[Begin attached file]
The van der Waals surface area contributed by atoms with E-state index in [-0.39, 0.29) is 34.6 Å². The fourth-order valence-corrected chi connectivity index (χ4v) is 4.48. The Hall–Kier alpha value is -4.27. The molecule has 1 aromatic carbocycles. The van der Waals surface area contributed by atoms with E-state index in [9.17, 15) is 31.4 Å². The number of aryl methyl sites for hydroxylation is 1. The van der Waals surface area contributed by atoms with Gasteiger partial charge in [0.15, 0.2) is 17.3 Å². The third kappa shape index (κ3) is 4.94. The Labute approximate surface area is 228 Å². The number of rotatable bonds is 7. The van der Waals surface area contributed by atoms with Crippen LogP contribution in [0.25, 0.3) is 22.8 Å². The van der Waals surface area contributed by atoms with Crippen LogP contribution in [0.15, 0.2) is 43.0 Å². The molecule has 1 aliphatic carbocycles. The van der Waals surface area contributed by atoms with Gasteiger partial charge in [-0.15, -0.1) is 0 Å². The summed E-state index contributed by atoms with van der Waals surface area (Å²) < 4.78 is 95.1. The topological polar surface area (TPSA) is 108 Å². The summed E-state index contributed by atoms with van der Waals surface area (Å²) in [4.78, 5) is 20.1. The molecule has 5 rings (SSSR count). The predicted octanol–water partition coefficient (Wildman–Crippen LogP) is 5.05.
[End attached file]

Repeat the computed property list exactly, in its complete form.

The van der Waals surface area contributed by atoms with E-state index in [-0.39, 0.29) is 34.6 Å². The fourth-order valence-corrected chi connectivity index (χ4v) is 4.48. The Hall–Kier alpha value is -4.27. The molecule has 1 aromatic carbocycles. The van der Waals surface area contributed by atoms with E-state index in [9.17, 15) is 31.4 Å². The number of aryl methyl sites for hydroxylation is 1. The van der Waals surface area contributed by atoms with Gasteiger partial charge in [0.15, 0.2) is 17.3 Å². The third kappa shape index (κ3) is 4.94. The Labute approximate surface area is 228 Å². The number of rotatable bonds is 7. The van der Waals surface area contributed by atoms with Crippen LogP contribution in [0.25, 0.3) is 22.8 Å². The van der Waals surface area contributed by atoms with Crippen LogP contribution in [0.15, 0.2) is 43.0 Å². The molecule has 1 aliphatic carbocycles. The van der Waals surface area contributed by atoms with Gasteiger partial charge in [-0.15, -0.1) is 0 Å². The summed E-state index contributed by atoms with van der Waals surface area (Å²) < 4.78 is 95.1. The topological polar surface area (TPSA) is 108 Å². The summed E-state index contributed by atoms with van der Waals surface area (Å²) in [4.78, 5) is 20.1. The molecule has 5 rings (SSSR count). The predicted octanol–water partition coefficient (Wildman–Crippen LogP) is 5.05.